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Target manufacturing for best return on R&D funding

Small, high-tech companies show the greatest payoff from participating in publicly funded research, says Stephen Roper.

Between now and 2020, public support for business R&D is set to increase sharply, thanks to government commitments to the research budget and in particular the £1-billion Industrial Strategy Challenge Fund.

How and where should this spending be allocated? Should the UK invest in basic R&D that may lead to commercial benefits in many years’ time? Or would it be better to invest in more applied R&D, which is closer to market and which may do more in the short-term to address the UK’s productivity challenges?

There is probably a good case to be made for more investment in many areas of science and innovation. Looking at the evidence of past spending decisions, however, can give clues as to where the returns from investment will be greatest.

Together with my colleagues Enrico Vanino and Bettina Becker, I have done just that, carrying out the first comprehensive assessment of the business benefits of funding from the research councils and Innovate UK. Our results, published this month, show that while the impact of participating in R&D projects is generally positive, some types of company benefit more than others.

We looked at the effect on business growth and productivity of all research council and Innovate UK support involving private companies between 2004 and 2016, amounting to a total of about 10,000 firms. We compared these companies’ performance with a closely matched control group drawn from the one million or so UK businesses with employees that didn’t participate in publicly funded research or innovation projects over this period.

Our results are encouraging. Firms that took part in publicly funded projects—supported primarily by the Engineering and Physical Sciences Research Council (EPSRC) and by Innovate UK—increased their turnover and employment about 6 per cent faster in the three years after the project, and up to 28 per cent faster in the six years after the project, than similar firms that did not receive support.

There were also productivity gains of about 6 per cent over six years. As well as these direct returns to businesses that participated in the projects, we would also expect positive spillovers to other firms through increased spending, imitation or competition.

This suggests that the Industrial Strategy Challenge Fund will yield significant benefits. Patience will be needed, however, as investments made in 2018-20 will not show their greatest effects on business performance until 2024-26—at least one general election away. The uncertainties of Brexit may also influence firms’ willingness to invest in risky R&D and innovation, even where public support is available.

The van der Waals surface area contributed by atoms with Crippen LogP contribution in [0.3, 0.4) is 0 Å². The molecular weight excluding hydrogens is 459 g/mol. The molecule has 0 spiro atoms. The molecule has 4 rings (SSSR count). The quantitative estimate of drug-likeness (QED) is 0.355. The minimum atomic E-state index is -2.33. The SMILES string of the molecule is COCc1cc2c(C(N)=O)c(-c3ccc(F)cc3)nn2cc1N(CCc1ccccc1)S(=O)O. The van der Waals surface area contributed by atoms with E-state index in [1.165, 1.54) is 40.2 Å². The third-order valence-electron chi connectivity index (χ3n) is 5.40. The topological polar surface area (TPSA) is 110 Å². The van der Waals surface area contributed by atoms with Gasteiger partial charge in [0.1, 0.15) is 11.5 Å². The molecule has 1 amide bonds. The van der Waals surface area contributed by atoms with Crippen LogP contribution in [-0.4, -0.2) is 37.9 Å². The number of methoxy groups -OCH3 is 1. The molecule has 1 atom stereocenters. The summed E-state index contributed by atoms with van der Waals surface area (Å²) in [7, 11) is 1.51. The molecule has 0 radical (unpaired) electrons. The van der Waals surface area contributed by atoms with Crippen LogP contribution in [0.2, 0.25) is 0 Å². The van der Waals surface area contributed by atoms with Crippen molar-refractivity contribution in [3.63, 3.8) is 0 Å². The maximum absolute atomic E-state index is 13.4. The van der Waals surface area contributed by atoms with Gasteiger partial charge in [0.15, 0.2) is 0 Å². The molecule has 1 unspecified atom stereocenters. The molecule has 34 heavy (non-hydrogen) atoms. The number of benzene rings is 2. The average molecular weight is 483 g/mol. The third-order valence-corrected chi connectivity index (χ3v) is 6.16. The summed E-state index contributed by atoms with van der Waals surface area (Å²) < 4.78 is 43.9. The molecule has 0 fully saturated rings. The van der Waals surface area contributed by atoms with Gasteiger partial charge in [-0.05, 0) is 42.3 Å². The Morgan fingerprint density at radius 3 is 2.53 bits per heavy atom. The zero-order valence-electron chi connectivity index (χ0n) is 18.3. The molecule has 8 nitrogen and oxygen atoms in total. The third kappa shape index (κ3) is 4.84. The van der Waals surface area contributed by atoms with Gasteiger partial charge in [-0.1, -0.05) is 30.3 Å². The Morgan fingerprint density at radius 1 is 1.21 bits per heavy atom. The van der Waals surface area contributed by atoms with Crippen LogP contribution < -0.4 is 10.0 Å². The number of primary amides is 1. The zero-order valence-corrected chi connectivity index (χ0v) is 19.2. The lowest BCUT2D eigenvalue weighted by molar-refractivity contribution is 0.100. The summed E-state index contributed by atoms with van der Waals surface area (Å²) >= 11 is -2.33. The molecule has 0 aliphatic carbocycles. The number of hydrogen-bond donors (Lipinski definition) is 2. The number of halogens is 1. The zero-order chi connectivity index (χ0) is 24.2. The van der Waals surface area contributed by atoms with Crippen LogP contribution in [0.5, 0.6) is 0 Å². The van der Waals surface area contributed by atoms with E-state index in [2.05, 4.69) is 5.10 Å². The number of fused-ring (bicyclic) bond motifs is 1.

We found that the effect on growth of participating in research projects was greater in manufacturing firms, particularly in high-tech industries, than in service industries. This might be because innovation is more expensive in manufacturing (see figure).

Smaller firms also showed a proportionately greater benefit, perhaps because public funding makes a greater difference to them than it does to larger firms with stronger financial resources. For those seeking to maximise the returns to future investments, the messages are clear: think smaller firms, think manufacturing.

Two other aspects of our results are also potentially important in thinking about the allocation of resources. First, we found that in terms of business outcomes, the effects of the funding for more basic research provided through the EPSRC and more applied innovation funding from Innovate UK are rather similar. Maintaining the current mix of funding may therefore be the best option.

Second, the industrial strategy emphasises the need for growth to be spread across the entire country. Our results suggest that by focusing on the right type of companies the government may be able to target resources to support less developed areas of the UK. 

For firms, our results show the potential benefits, in enhanced growth and productivity, that come from engaging with projects funded by Innovate UK or the EPSRC. For example, at the time of writing, the government’s online list of innovation funding sources shows 23 opportunities to apply for grants. These include support to help develop autonomous vehicles, battery technologies, low-carbon technologies and machine learning. The EPSRC website also lists a range of funding opportunities and provides useful resources such as model collaboration agreements.

For the government and taxpayers, our research provides evidence of the value of publicly funded science. R&D funding is not a miracle cure for low productivity, but it is part of the solution. The challenge for government is to ensure that the Industrial Strategy Challenge Fund supports UK innovation in the best way.

Stephen Roper (@steverop) is director of the Enterprise Research Centre and professor of enterprise at Warwick Business School. See also http://rsrch.co/2gYfWVJ

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This article also appeared in research Fortnight